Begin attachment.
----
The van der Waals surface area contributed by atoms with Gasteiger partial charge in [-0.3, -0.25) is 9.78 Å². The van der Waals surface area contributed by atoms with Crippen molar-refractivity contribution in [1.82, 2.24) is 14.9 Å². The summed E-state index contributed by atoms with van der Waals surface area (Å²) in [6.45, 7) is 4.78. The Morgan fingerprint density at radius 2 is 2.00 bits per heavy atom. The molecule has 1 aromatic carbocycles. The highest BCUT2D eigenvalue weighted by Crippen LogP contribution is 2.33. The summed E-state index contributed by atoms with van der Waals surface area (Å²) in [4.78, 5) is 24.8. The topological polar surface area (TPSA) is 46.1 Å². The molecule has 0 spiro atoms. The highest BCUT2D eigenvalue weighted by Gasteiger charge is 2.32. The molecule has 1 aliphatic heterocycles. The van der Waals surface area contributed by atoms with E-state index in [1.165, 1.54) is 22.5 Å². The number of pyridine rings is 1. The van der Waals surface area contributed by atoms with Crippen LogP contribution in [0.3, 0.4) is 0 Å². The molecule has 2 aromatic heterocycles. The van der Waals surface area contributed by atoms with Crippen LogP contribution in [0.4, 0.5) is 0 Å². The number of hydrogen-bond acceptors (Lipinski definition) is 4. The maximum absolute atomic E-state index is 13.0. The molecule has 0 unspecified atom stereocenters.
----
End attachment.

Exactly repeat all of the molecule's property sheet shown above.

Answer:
The van der Waals surface area contributed by atoms with Gasteiger partial charge in [-0.3, -0.25) is 9.78 Å². The van der Waals surface area contributed by atoms with Crippen molar-refractivity contribution in [1.82, 2.24) is 14.9 Å². The summed E-state index contributed by atoms with van der Waals surface area (Å²) in [6.45, 7) is 4.78. The Morgan fingerprint density at radius 2 is 2.00 bits per heavy atom. The molecule has 1 aromatic carbocycles. The highest BCUT2D eigenvalue weighted by Crippen LogP contribution is 2.33. The summed E-state index contributed by atoms with van der Waals surface area (Å²) in [4.78, 5) is 24.8. The topological polar surface area (TPSA) is 46.1 Å². The molecule has 0 spiro atoms. The highest BCUT2D eigenvalue weighted by Gasteiger charge is 2.32. The molecule has 1 aliphatic heterocycles. The van der Waals surface area contributed by atoms with E-state index in [1.165, 1.54) is 22.5 Å². The number of pyridine rings is 1. The van der Waals surface area contributed by atoms with Crippen LogP contribution in [0.3, 0.4) is 0 Å². The molecule has 2 aromatic heterocycles. The van der Waals surface area contributed by atoms with Crippen LogP contribution in [0.4, 0.5) is 0 Å². The number of hydrogen-bond acceptors (Lipinski definition) is 4. The maximum absolute atomic E-state index is 13.0. The molecule has 0 unspecified atom stereocenters.